Scotland is at the forefront of eye-health provision a major conference in Glasgow will hear today - but the number of people with sight loss could still double unless steps are taken to contain the rise.
Around 170,000 people are currently living in Scotland with significant sight loss, and two million across the UK. But our ageing population and rocketing rates of sight-threatening conditions such as diabetes will increase this number.
Already up to one in six appointments in Scottish hospitals are for eye clinics, professionals attending today’s Scottish Vision Strategy conference will hear.
The one-day event will bring together clinicians, optometrists, civil servants, social workers and third sector organisations to discuss ways to prevent avoidable sight loss and maximise the independence of those who are blind or partially sighted.
Mark O’Donnell, chief executive of Royal Blind and Scottish War Blinded, said: “This event is an important opportunity to discuss how we achieve real inclusion of people with visual impairment in Scotland through more chances in education and employment and better support in the community.”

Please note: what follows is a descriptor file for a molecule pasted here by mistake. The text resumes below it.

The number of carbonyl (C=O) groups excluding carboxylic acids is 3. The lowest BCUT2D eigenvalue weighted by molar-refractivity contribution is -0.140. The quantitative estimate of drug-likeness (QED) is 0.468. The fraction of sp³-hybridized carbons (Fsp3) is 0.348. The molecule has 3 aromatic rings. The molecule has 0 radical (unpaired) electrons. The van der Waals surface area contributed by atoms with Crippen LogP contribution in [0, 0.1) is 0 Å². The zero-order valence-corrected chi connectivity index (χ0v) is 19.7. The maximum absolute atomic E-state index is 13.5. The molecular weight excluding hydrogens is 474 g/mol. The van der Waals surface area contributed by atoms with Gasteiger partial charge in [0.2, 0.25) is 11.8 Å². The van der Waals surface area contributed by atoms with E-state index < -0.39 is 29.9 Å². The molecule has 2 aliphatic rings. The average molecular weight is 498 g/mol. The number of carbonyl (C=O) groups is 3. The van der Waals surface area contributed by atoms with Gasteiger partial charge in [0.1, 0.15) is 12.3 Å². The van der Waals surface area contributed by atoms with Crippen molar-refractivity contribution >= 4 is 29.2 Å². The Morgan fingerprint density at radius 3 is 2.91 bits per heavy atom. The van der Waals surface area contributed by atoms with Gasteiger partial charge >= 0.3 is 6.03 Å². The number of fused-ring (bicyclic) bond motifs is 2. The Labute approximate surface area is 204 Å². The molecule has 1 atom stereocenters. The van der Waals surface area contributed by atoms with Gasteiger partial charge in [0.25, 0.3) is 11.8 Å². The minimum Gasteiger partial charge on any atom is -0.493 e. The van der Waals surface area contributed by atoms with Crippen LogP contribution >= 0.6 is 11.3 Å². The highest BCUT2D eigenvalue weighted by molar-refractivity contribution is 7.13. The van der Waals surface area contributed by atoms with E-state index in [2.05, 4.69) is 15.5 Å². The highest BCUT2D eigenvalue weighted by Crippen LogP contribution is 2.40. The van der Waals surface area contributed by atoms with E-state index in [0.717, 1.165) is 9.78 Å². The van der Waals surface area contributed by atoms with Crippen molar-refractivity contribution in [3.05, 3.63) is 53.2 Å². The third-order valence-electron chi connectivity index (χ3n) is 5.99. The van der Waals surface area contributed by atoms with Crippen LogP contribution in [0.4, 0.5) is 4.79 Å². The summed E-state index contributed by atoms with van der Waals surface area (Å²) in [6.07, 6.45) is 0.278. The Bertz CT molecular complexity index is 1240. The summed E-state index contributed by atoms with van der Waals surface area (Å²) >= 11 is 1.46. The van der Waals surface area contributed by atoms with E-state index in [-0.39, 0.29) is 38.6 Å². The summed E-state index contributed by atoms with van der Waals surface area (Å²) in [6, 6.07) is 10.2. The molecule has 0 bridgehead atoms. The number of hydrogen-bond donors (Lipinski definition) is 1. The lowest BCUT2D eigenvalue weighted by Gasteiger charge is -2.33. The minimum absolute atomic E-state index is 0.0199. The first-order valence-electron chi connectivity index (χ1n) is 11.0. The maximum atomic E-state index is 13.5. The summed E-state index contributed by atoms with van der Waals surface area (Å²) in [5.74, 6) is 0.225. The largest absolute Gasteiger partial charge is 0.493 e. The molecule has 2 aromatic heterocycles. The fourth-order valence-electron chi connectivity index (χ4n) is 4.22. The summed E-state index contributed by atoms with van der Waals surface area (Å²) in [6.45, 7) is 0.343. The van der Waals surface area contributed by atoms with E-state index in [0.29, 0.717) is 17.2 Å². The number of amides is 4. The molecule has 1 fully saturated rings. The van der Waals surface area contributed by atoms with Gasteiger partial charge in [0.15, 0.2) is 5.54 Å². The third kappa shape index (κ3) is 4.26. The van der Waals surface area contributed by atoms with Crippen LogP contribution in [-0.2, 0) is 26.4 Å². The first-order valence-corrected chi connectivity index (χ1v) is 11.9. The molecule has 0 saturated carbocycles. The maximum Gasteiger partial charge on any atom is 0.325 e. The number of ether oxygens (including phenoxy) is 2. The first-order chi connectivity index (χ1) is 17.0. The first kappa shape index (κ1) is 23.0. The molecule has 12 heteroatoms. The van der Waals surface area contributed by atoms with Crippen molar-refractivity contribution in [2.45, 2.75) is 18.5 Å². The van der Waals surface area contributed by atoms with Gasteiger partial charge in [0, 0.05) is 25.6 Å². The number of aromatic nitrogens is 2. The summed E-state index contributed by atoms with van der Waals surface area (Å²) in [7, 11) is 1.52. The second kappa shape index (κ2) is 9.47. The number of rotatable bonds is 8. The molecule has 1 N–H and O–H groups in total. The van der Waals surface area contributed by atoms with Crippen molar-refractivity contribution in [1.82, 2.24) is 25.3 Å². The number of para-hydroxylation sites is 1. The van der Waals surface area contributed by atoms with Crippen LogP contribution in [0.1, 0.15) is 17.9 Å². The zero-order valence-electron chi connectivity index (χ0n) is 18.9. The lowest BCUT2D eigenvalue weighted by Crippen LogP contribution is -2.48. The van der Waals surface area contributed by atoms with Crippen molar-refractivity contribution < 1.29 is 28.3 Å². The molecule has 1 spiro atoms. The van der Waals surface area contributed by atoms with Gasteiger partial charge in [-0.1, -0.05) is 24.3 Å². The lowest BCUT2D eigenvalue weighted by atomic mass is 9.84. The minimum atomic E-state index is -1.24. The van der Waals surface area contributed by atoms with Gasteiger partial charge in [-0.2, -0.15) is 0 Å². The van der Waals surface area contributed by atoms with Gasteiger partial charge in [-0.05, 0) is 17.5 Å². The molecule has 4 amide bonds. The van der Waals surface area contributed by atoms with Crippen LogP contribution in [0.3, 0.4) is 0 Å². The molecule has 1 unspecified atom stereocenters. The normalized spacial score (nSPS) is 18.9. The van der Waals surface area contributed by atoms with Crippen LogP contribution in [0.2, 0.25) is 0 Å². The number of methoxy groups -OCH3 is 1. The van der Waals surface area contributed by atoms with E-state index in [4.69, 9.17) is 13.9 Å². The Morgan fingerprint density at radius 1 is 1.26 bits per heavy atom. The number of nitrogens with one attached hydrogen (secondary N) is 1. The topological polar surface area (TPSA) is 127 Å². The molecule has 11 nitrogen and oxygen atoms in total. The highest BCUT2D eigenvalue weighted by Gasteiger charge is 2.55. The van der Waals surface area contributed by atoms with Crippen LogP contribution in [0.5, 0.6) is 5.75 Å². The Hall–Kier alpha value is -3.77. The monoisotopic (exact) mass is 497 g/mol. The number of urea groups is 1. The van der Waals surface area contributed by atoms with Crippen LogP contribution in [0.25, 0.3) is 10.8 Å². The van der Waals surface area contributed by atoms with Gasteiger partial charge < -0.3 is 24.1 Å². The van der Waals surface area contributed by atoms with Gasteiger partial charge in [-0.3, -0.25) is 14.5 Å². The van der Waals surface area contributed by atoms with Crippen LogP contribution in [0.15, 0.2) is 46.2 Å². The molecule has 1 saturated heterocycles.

James Adams, director of national sight loss charity RNIB Scotland, said: “Scotland has led the way in making eye examinations free for everyone, a major step forward in identifying sight problems in time to treat them. But we still need to do more to increase take-up in some of our most disadvantaged areas. And for those who are diagnosed with sight loss, we need to ensure everyone has access to counselling and support to help them adjust to life with limited or even no vision.”
Today’s conference is being organised as a collaboration between RNIB Scotland, Guide Dogs Scotland, Thomas Pocklington Trust and Visionary, Royal Blind, Scottish Council on Visual Impairment, in association with Vision UK.
Among the themes under discussion at today’s event will be wellbeing and counselling support, equality and inclusion, making the best use of technology, education and children's services.
Fiona Sandford, chief executive of Visionary and country partnerships lead with Thomas Pocklington Trust, will emphasise the need for the inclusion of people with experience of sight loss in the development and delivery of services. “Visionary wants to help create a society where people with sight loss experience no barriers to whatever it is they want to do,” she said, “and I look forward to discussing with conference delegates how this can be achieved.”
Dr Hazel McFarlane from Troon will talk about her experience of growing up with severe sight loss. Last year she was listed as one of the 100 Most Influential Disabled People in the UK.
“I found the emotional adjustment to sight loss tricky,” she said. “It would have been really helpful to have had the opportunity to discuss in confidence my emotions around total sight loss. As a sector, we need to work collaboratively to ensure anyone diagnosed with sight loss, at any stage in life, is well supported, informed and empowered to adjust positively.”